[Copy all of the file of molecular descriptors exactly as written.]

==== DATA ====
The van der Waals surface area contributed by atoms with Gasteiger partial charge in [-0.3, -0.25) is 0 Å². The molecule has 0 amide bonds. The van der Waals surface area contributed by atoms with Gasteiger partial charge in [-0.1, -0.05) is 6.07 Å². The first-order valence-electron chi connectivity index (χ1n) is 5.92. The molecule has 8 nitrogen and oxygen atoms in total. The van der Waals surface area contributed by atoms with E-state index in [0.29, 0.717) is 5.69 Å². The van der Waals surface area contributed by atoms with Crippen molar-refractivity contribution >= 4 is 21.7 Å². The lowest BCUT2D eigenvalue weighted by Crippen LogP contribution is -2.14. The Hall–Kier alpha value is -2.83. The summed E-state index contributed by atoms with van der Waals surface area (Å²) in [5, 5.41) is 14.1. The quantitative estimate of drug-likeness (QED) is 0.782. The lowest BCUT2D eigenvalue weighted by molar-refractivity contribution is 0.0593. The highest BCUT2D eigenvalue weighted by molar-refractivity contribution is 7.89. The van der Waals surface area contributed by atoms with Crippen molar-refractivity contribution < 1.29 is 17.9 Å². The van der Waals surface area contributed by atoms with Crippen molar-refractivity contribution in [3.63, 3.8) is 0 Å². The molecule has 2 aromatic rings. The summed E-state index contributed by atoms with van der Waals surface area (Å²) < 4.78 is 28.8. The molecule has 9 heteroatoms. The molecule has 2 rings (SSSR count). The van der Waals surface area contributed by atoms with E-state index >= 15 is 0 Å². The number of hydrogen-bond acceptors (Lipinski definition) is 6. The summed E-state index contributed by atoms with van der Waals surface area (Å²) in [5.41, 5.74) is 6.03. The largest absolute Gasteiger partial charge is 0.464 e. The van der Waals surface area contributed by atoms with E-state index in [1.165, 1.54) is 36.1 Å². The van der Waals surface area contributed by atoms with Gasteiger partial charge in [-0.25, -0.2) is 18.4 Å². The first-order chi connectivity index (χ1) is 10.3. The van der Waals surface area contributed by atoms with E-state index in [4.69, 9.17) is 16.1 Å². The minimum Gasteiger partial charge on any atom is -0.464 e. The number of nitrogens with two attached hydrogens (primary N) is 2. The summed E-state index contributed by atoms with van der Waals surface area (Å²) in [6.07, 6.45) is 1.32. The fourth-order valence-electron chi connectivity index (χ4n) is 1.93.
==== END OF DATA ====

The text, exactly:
The van der Waals surface area contributed by atoms with Gasteiger partial charge in [-0.3, -0.25) is 0 Å². The molecule has 0 amide bonds. The van der Waals surface area contributed by atoms with Gasteiger partial charge in [-0.1, -0.05) is 6.07 Å². The first-order valence-electron chi connectivity index (χ1n) is 5.92. The molecule has 8 nitrogen and oxygen atoms in total. The van der Waals surface area contributed by atoms with E-state index in [0.29, 0.717) is 5.69 Å². The van der Waals surface area contributed by atoms with Crippen molar-refractivity contribution >= 4 is 21.7 Å². The lowest BCUT2D eigenvalue weighted by Crippen LogP contribution is -2.14. The Hall–Kier alpha value is -2.83. The summed E-state index contributed by atoms with van der Waals surface area (Å²) in [5, 5.41) is 14.1. The quantitative estimate of drug-likeness (QED) is 0.782. The lowest BCUT2D eigenvalue weighted by molar-refractivity contribution is 0.0593. The highest BCUT2D eigenvalue weighted by molar-refractivity contribution is 7.89. The van der Waals surface area contributed by atoms with Crippen molar-refractivity contribution < 1.29 is 17.9 Å². The van der Waals surface area contributed by atoms with Crippen molar-refractivity contribution in [3.63, 3.8) is 0 Å². The molecule has 2 aromatic rings. The summed E-state index contributed by atoms with van der Waals surface area (Å²) < 4.78 is 28.8. The molecule has 9 heteroatoms. The molecule has 2 rings (SSSR count). The van der Waals surface area contributed by atoms with E-state index >= 15 is 0 Å². The number of hydrogen-bond acceptors (Lipinski definition) is 6. The summed E-state index contributed by atoms with van der Waals surface area (Å²) in [5.41, 5.74) is 6.03. The largest absolute Gasteiger partial charge is 0.464 e. The van der Waals surface area contributed by atoms with E-state index in [1.165, 1.54) is 36.1 Å². The van der Waals surface area contributed by atoms with Gasteiger partial charge in [-0.25, -0.2) is 18.4 Å². The first-order chi connectivity index (χ1) is 10.3. The van der Waals surface area contributed by atoms with E-state index in [4.69, 9.17) is 16.1 Å². The minimum Gasteiger partial charge on any atom is -0.464 e. The number of nitrogens with two attached hydrogens (primary N) is 2. The summed E-state index contributed by atoms with van der Waals surface area (Å²) in [6.07, 6.45) is 1.32. The fourth-order valence-electron chi connectivity index (χ4n) is 1.93.